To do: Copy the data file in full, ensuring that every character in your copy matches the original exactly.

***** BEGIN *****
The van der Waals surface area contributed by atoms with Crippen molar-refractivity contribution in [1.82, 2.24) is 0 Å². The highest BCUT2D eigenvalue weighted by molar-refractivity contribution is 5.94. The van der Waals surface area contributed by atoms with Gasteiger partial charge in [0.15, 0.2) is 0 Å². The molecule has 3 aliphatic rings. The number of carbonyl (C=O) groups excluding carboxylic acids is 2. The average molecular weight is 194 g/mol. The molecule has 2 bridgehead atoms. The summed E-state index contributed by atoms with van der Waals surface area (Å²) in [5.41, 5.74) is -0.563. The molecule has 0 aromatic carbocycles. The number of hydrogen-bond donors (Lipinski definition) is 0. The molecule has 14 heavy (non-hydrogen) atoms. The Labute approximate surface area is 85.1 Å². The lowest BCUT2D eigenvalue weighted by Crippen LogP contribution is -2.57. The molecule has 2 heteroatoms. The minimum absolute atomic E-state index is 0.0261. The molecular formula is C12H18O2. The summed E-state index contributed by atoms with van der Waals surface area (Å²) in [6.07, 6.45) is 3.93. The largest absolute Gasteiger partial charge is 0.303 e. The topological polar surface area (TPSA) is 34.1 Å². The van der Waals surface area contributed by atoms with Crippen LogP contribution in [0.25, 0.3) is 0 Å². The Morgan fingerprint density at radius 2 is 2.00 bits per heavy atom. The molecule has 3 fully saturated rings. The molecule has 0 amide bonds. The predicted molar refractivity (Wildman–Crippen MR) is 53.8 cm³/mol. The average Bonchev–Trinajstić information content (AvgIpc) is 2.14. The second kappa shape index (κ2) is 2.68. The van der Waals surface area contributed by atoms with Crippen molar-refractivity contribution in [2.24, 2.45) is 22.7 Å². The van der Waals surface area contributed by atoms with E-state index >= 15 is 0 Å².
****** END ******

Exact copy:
The van der Waals surface area contributed by atoms with Crippen molar-refractivity contribution in [1.82, 2.24) is 0 Å². The highest BCUT2D eigenvalue weighted by molar-refractivity contribution is 5.94. The van der Waals surface area contributed by atoms with Gasteiger partial charge in [0.15, 0.2) is 0 Å². The molecule has 3 aliphatic rings. The number of carbonyl (C=O) groups excluding carboxylic acids is 2. The average molecular weight is 194 g/mol. The molecule has 2 bridgehead atoms. The summed E-state index contributed by atoms with van der Waals surface area (Å²) in [5.41, 5.74) is -0.563. The molecule has 0 aromatic carbocycles. The number of hydrogen-bond donors (Lipinski definition) is 0. The molecule has 14 heavy (non-hydrogen) atoms. The Labute approximate surface area is 85.1 Å². The lowest BCUT2D eigenvalue weighted by Crippen LogP contribution is -2.57. The molecule has 2 heteroatoms. The minimum absolute atomic E-state index is 0.0261. The molecular formula is C12H18O2. The summed E-state index contributed by atoms with van der Waals surface area (Å²) in [6.07, 6.45) is 3.93. The largest absolute Gasteiger partial charge is 0.303 e. The topological polar surface area (TPSA) is 34.1 Å². The van der Waals surface area contributed by atoms with Crippen LogP contribution in [0.25, 0.3) is 0 Å². The Morgan fingerprint density at radius 2 is 2.00 bits per heavy atom. The molecule has 3 fully saturated rings. The molecule has 0 amide bonds. The predicted molar refractivity (Wildman–Crippen MR) is 53.8 cm³/mol. The average Bonchev–Trinajstić information content (AvgIpc) is 2.14. The second kappa shape index (κ2) is 2.68. The van der Waals surface area contributed by atoms with Crippen molar-refractivity contribution in [2.24, 2.45) is 22.7 Å². The van der Waals surface area contributed by atoms with E-state index >= 15 is 0 Å².